When choosing a retreat to relax and withdraw, for a brief while, from everyday toils and troubles, you might want to consult distinguished experts in the travel industry of which there are many. These have indeed bestowed many an accolade on our resort for the weekend. Still, we want to find out for ourselves if Coworth Park deserves the bountiful praise it has received since it opened its doors as part of the distinguished Dorchester Collection.

The signs are there. You start to relax the moment you enter Coworth Park’s picturesque parkland. Even as you approach the stately house from afar, you gain a sense of serenity and slowly but surely your worry makes way for quiet contemplation. This splendid country house hotel on the borders of Windsor Great Park has a sense of high-end style without stuffiness. This you sense early on from the staff, greeting you as you step out of your car, catering for your requests at the desk or advising you on your stay. A more idyllic place for a romantic retreat is hard to find, and from what we saw during our brief stay, this is equally popular with families seeking a relaxing break with a dash of adventure only a forty-five minute drive or from London Waterloo station with [South West railways] (www.southwestenrailways.com). with A palette of subtle colours lends an air of calm to the spacious rooms and suites, harmonising perfectly with nature’s warm colours of autumn outside. While tempted to enjoy a little more seclusion in the self-contained converted Stables and Cottages, we choose to stay in the Mansion House not least for its Georgian grandeur and style.

Coworth Park’s restaurants feature the finest locally-sourced seasonal ingredients, what they fittingly describe as Best of British. Located within the Mansion House, Restaurant Coworth Park offers one Michelin-starred dining where executive chef Adam Smith showcases a modern presentation of classic British flavour combinations. Should you desire comfort food in a less formal setting, you may want to sample The Barn’s rustic charm where diners are more than welcome to keep their muddy boots on. Where do they get muddy you may wonder. If the weather does not favour tennis or croquet, you can take part in other quintessentially English activities, go horse riding or even take polo lessons with Guards Polo Club on one of Coworth Park’s two professional polo fields.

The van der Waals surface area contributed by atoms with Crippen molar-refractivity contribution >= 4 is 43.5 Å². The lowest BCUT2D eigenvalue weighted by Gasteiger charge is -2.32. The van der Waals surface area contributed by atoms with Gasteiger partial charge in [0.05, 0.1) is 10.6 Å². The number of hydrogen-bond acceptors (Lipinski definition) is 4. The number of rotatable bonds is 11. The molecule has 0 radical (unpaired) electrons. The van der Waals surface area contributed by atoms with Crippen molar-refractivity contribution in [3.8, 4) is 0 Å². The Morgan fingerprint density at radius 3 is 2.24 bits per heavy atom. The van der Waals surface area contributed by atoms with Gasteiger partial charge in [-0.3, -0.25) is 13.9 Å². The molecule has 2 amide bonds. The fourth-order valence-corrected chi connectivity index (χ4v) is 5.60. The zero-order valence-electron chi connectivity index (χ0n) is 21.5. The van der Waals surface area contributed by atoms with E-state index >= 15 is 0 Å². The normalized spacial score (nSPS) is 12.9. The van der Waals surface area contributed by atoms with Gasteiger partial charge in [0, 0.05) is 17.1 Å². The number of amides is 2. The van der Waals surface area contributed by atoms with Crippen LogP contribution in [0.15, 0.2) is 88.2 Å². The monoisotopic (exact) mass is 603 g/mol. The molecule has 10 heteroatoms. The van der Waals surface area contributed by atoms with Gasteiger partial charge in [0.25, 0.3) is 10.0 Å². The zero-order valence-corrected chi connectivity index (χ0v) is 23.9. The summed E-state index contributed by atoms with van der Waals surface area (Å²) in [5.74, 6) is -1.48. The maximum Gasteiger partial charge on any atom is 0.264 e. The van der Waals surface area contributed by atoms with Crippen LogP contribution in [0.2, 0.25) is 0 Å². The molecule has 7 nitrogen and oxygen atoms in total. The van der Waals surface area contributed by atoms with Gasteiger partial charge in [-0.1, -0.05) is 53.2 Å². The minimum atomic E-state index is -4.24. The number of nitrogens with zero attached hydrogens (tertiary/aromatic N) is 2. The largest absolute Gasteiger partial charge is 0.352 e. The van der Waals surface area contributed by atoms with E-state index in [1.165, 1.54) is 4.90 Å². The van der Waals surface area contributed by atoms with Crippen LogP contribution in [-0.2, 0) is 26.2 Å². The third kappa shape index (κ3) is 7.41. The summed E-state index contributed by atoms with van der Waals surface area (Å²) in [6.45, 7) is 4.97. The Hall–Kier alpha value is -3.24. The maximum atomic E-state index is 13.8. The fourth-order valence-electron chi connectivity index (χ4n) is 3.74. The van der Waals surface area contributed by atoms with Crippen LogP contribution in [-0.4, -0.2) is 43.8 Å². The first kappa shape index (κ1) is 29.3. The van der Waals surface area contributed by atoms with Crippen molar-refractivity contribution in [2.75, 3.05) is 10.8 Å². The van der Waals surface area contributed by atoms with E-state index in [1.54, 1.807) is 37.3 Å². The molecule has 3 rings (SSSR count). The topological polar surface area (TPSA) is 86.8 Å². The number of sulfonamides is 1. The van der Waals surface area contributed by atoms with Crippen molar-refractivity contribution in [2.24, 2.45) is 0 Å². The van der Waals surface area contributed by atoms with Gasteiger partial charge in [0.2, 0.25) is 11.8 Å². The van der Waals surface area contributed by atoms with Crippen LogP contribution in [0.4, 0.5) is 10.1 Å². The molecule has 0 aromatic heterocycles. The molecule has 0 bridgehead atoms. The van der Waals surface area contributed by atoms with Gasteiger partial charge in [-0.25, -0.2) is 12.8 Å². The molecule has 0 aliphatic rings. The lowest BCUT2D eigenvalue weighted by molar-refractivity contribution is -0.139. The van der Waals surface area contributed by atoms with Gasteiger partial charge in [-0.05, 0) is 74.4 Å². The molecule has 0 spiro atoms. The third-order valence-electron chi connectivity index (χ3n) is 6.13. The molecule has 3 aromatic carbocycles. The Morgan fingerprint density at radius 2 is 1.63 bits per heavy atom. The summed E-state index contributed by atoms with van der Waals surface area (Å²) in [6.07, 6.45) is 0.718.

The Spa at Coworth Park is set apart from the main mansion and something of an architectural wonder. Partially submerged in The Spa’s landscape, its upper floor takes in delightful views of the surrounding English parkland. This sense of the natural environment continues through to the interior design, with every area of the spa flooded with natural light, crisp contemporary architecture, art and sculptures throughout. Here you can enjoy a refreshing swim in the inviting indoor pool, work out in the gym or indulge in a relaxing treatment like an aromatherapy massage. Having worked up an appetite, you do not need to go far to enjoy a healthy bite to eat at The Spatisserie and maybe a chilled glass of champagne should you be in the mood for such indulgence.

At Coworth Park you are more than likely to reminisce about how lives were lived in such a grand house, a handsome Georgian building dating back to 1776. Throughout the 1800’s the estate has passed through the hands of a number of owners. It is perhaps best known as the home of the 17th Earl of Lord Derby who bought it in 1899 and lived there for almost 50 years until his death in 1948. His love of racing led to three winners of the Derby, named after the 12th Earl, and six of the St Leger. However, an association with equestrianism began even before he bought the estate; the Prince and Princess of Wales, the future King Edward VII and Queen Alexandra stayed there in 1879 and 1883 to enjoy the racing at nearby Ascot.

After Lady Derby’s death in 1957, the house was converted first into a convent school and later into offices. In the mid 1980’s Selfridges and Fortnum & Mason founder, Galen Weston took over ownership and developed its first polo field. In 2001 it was taken over by Dorchester Collection who have painstakingly recreated the Georgian Manor House and picturesque grounds to create a truly stunning country house hotel and spa. On departure, we say goodbye to those who welcomed us two days earlier, but that greeting holds a promise to return, it is more ‘au revoir’ than anything else. There is far too much to appreciate in the essence of Coworth Park not to come again soon; not only in material terms, but more importantly in the gentle service of those who provide it, with good grace and cheerful charm.